Purple Magazine
— F/W 2007 issue 8

Andro Wekua

Suspicious Nostalgia: Thirty-year-old Anro Wekua grew up on the Black Sea, in Sochumi, Georgia, once a resort, now a ghost town. After spending time in Germany, he now live sin Zurich.

His photographs, sculptures, collages, and drawings are freighted with a nostalgia and visionary suspicion, redolent of the Eastern Bloc’s metamorphosis into Western madness. Colorful, vaguely constructivist drawings and collages evoke an age of photocopiers and fax machines, not of computers.

They are visually reminiscient of Beat Generation street-savvy poetics, Kenneth Anger’s stylistic decadence, and the collages Wallace Berman showed at the Ferus Gallery in L.A. in the sixties (and was arrested for). One might think of Thomas Hirschhorn’s cardboard rooms of collages, but Wekua’s moody pastiches are weird rather than political, more like Odilon Redon’s symbolist paintings, circa 1880. His photographs exhibit the soft paranoia of nineties “indie” movements, echoes of, say, Wolfgang Tillmans.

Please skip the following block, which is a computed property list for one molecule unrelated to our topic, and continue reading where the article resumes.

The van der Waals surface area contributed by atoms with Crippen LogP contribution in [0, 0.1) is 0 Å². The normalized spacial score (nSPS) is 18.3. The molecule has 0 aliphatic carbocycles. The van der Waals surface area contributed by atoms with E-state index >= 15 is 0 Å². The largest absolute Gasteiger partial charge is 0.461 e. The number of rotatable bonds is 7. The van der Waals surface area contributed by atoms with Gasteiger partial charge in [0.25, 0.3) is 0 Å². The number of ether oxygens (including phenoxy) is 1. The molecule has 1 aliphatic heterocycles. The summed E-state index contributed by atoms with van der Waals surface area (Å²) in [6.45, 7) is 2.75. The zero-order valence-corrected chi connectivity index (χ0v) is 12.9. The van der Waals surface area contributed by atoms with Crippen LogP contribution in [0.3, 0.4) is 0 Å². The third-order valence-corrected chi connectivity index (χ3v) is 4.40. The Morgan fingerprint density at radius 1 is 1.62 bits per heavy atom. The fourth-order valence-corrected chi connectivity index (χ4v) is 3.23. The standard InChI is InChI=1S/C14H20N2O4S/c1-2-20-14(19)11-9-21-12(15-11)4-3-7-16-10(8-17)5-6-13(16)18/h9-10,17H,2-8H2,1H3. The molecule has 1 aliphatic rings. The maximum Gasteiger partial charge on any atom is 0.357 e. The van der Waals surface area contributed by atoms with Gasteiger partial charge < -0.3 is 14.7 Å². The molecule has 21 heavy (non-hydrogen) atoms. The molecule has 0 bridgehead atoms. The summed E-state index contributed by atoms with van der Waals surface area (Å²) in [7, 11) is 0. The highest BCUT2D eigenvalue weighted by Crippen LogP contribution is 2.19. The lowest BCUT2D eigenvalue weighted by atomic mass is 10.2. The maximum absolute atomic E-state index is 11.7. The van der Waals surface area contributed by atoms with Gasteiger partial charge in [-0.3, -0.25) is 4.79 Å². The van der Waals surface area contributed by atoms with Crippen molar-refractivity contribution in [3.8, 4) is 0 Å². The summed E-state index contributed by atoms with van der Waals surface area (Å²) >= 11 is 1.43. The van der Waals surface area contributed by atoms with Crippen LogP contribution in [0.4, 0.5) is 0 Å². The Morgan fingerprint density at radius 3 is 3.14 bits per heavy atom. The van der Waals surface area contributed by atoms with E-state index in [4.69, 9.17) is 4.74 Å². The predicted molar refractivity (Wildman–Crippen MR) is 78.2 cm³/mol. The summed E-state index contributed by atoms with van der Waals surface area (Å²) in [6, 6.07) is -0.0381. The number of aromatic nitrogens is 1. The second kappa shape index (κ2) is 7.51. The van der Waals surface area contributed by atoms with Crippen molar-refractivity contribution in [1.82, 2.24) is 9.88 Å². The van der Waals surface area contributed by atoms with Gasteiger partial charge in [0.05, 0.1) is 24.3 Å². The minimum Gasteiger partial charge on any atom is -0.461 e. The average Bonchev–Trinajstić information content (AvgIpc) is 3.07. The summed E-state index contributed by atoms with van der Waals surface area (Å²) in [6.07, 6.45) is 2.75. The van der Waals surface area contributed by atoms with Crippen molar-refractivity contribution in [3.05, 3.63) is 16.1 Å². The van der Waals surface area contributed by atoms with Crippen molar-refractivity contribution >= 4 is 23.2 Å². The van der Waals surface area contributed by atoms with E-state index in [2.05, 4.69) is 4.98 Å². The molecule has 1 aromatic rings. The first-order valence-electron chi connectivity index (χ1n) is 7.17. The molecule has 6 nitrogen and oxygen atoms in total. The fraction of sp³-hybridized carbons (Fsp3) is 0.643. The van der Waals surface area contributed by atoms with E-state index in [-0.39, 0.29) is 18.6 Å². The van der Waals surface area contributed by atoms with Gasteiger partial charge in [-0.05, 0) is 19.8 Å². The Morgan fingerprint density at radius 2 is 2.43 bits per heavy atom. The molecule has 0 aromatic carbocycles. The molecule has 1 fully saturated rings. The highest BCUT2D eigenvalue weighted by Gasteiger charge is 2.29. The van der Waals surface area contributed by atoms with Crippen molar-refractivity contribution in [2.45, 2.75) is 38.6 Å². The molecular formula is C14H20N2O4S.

Wekua’s use of black paper and fabric channels the funky sweetness in Sadie Benning videos and collage. But Wekua is a refugee from a closed, ultimately dysfunctional world now making his way through the West’s unpredictable potential. His works are like notations describing the ineffability of comfortable estrangement.


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F/W 2007 issue 8

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